‘I didn’t know Che had any economic ideas’ has been a frequent reply I’ve received when telling people about the topic of my research and my book. It reflects the caricature of Guevara as a romantic guerrilla fighter with idealist notions of how human beings are motivated and how social change is brought about. The consequence is to overlook his contribution to Cuba’s economic development and socialist political economy debates and hence to lose any lessons that can be drawn from his endeavours.
It censors the complexity of economic decisions and debates within the Cuban Revolution, as if the revolutionaries who seized power on 1 January 1959 were chaotic adventurers whose economic policies were based on a naïve ideological agenda and not reflecting concrete conditions and constraints in the process of development. For example, Cuba’s incorporation into the socialist bloc’s trade relations, its continued dependence on sugar as a principal export and the importation of ‘backward’ technology from the socialist countries, are viewed as political preferences – with little recognition made of the limits placed on Cuba’s development path by the imposition of the US blockade or the denial of credit from the Western countries. It also plays into the interpretation that sees Fidel Castro as synonymous with the Revolution, so that all policies were generated by this one omnipresent individual according to his whims, psychological traits and struggle for domination.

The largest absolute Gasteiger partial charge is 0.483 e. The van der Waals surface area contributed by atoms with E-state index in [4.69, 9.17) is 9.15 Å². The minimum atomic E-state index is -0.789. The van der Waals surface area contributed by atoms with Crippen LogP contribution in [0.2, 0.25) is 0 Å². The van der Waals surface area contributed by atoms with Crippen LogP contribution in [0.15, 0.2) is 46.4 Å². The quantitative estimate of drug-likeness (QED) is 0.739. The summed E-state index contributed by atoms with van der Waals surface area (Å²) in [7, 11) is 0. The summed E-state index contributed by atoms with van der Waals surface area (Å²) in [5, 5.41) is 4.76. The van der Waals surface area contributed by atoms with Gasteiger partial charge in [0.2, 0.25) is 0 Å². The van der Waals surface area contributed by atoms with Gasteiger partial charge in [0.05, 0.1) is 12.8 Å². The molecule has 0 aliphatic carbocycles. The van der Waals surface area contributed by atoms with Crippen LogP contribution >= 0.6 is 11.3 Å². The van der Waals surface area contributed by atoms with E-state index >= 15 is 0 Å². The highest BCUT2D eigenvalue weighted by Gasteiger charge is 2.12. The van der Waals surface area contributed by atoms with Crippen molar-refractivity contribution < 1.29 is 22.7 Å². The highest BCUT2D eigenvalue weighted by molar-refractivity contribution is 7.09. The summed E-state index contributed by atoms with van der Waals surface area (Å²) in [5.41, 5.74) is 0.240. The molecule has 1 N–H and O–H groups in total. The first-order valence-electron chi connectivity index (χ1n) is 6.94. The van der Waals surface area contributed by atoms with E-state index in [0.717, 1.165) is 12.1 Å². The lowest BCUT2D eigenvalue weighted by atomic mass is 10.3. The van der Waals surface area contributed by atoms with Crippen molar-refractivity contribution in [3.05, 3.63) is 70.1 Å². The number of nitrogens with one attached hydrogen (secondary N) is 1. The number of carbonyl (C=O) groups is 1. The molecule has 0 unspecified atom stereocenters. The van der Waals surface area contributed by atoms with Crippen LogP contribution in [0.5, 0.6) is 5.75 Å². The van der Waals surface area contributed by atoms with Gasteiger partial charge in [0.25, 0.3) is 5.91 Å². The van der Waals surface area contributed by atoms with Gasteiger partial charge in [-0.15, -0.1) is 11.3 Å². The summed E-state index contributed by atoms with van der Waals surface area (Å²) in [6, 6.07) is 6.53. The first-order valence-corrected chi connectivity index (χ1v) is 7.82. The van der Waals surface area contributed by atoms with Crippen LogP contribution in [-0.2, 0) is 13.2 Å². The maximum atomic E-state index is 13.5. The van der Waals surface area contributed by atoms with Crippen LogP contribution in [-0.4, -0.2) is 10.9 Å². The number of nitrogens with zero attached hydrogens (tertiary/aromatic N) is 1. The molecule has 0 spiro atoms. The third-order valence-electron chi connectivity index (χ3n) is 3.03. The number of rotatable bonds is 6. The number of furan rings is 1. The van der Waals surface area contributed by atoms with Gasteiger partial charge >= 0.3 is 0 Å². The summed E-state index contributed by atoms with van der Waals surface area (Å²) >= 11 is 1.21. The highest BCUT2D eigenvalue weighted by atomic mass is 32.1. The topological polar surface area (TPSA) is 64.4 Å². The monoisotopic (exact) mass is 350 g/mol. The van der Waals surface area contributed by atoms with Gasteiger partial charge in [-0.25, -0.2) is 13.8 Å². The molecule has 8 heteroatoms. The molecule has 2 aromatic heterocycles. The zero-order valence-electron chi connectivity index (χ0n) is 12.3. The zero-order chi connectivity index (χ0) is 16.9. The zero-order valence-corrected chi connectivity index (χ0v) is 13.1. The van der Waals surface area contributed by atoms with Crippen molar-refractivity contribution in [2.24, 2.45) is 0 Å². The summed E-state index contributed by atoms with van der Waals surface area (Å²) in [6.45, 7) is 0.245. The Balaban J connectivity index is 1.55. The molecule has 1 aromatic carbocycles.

The research carried out for this book involves interviews with 50 of Guevara’s colleagues during his work as President of the National Bank of Cuba (1959-1960), head of the Department of Industrialisation (1959-1961) and Minister of Industries (1961-1965). These individuals were not passive or homogenous. They were as varied and complicated as the rest of us. Their ideas, values and capacities evolved with their experience of working at his side. From their recollections springs a dynamic and rich history of grappling with problems, searching for solutions and experimenting with policies, structures and techniques. Guevara’s own voice emerges through them – giving us an insight into the development of his own work and ideas. It is also recorded in the internal meeting transcripts, reports, speeches, articles and letters consulted during the research for this book.
In late September 2008, George W Bush, perhaps the most neo-liberal, anti-regulation, aggressively imperialist US president in history, declared: ‘The market is not functioning properly.’ What did he mean? The market is failing to secure the continued accumulation and expansion of capital – threatening a crisis of the entire capitalist system and throwing into question the most basic premises of bourgeois economics. For decades it has been hammered into us that only the free market ensures efficiency, productivity and growth – the profit motive via cut throat competition, deregulation and removing all constraints to ‘rational economic man’. But what form of rationality justifies the fact that 200 individuals have more wealth than over 40% of the world’s population? What logic leaves 12 million children under the age of five to die every year from malnutrition, diarrhoea and easily preventable diseases? Is this a rational way for humanity to organise production and distribution – making hundreds of species extinct each day and leading the world towards an ecological disaster?
If the market isn’t functioning what alternatives are there? There have been few such poignant moments in history to talk about the economics of revolution. In rescuing Guevara’s work as a member of the Cuban government, this book hopes to place his economic ideas firmly on the table for consideration in the search for alternatives.
Orlando Borrego with Che Guevara in 1960 carrying out
voluntary labour in the Havana docks.
Orlando Borrego with Helen Yaffe in 2008 in Havana.